On September 20th 1965, NASA named the crew for Gemini VIII. The command pilot selected was Neil Armstrong, a civilian test pilot with much experience in the X-15 rocket research aircraft program. David Scott was selected as pilot. Scott was the first of the Group 3 astronauts selected for a mission. The backup crew for Gemini VIII, was Navy Lieutenant Commanders Pete Conrad and Richard F. Gordon, Jr.
Many doubted that Agena could be ready in time to meet Gemini’s tight launch schedules. The end of 1965 saw Agena’s usefulness in manned space flight once again called into question, but this time time a substitute target had already been approved for development…
The Gemini Program was conceived after it became evident to NASA officials that an intermediate step was required between Project Mercury and the Apollo Program. The major objectives assigned to Gemini were:
1-To subject two men and supporting equipment to long duration flights — a requirement for projected later trips to the moon or deeper space.
2-To effect rendezvous and docking with other orbiting vehicles, and to maneuver the docked vehicles in space, using the propulsion system of the target vehicle for such maneuvers.
3-To perfect methods of reentry and landing the spacecraft at a pre-selected land-landing point.
4-To gain additional information concerning the effects of weightlessness on crew members and to record the physiological reactions of crew members during long duration flights.
From the previous episode, we have Gemini VII waiting in orbit for Gemini VI-A to launch and rendezvous. Remember, Gemini VII could only remain in orbit for 14 days, the maximum duration of its flight. The goal was to launch Gemini VI-A on or before day 9 of Gemini VII’s mission.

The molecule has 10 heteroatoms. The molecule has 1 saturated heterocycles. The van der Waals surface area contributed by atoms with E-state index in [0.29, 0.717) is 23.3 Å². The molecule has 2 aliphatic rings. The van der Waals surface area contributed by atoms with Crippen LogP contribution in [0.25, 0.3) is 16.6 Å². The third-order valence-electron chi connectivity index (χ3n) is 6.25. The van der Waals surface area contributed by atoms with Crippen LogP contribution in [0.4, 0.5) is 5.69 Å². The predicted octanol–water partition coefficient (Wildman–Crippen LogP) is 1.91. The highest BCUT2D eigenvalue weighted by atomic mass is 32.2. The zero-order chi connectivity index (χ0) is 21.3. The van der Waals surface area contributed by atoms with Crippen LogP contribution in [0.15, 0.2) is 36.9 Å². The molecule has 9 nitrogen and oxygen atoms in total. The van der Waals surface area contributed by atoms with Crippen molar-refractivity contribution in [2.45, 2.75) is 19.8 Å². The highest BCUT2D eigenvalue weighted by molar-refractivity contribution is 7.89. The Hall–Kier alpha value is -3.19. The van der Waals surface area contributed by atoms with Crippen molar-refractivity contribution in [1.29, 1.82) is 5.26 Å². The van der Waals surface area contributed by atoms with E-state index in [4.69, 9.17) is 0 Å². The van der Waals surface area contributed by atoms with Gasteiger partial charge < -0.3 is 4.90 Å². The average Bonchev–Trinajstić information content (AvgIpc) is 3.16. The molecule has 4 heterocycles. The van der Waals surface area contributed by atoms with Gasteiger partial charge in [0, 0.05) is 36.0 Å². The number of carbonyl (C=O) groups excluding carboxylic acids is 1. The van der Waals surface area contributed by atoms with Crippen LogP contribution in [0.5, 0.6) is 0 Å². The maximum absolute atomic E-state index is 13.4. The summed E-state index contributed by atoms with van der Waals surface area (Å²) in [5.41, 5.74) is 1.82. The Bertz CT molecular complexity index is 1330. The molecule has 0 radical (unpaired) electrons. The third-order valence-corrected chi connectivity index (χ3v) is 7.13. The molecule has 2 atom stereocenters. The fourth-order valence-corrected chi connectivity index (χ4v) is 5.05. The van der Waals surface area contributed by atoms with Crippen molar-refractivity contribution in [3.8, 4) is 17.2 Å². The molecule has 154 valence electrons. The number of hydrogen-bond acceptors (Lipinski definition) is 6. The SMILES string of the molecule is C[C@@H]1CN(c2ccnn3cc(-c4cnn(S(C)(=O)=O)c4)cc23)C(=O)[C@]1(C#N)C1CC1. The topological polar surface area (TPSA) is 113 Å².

One second after 11 o’clock Wednesday morning, April 8th 1964, the Titan II booster’s first-stage engine ignited. Four seconds later, the 156 ton vehicle lifted from the pad on that curiously lambent flame so distinctive of Titan II’s hypergolic propellants. Within moments, Gemini-Titan 1 vanished into the hot Florida sky, beyond reach of human senses but not electronic sensors. Telemetry data flowed back to mission controllers at the Cape, telling them that the launch was as nearly perfect as it looked.
“The primary objective of the first Gemini mission, was to prove that the Titan II was capable of launching the Gemini spacecraft into orbit within the tolerances imposed by manned space flight. The secondary objective was for the spacecraft to gather and report data.”
Sequence Compatibility Firing of the two stages of Gemini launch vehicle 1 at pad 19, Jan. 21,1964
Gemini-Titan 1 during Electronic-Electrical Interference Tests with the launch vehicle erector lowered
Gemini boilerplate 3A in the production area at the McDonnell plant before being shipped to Weber Aircraft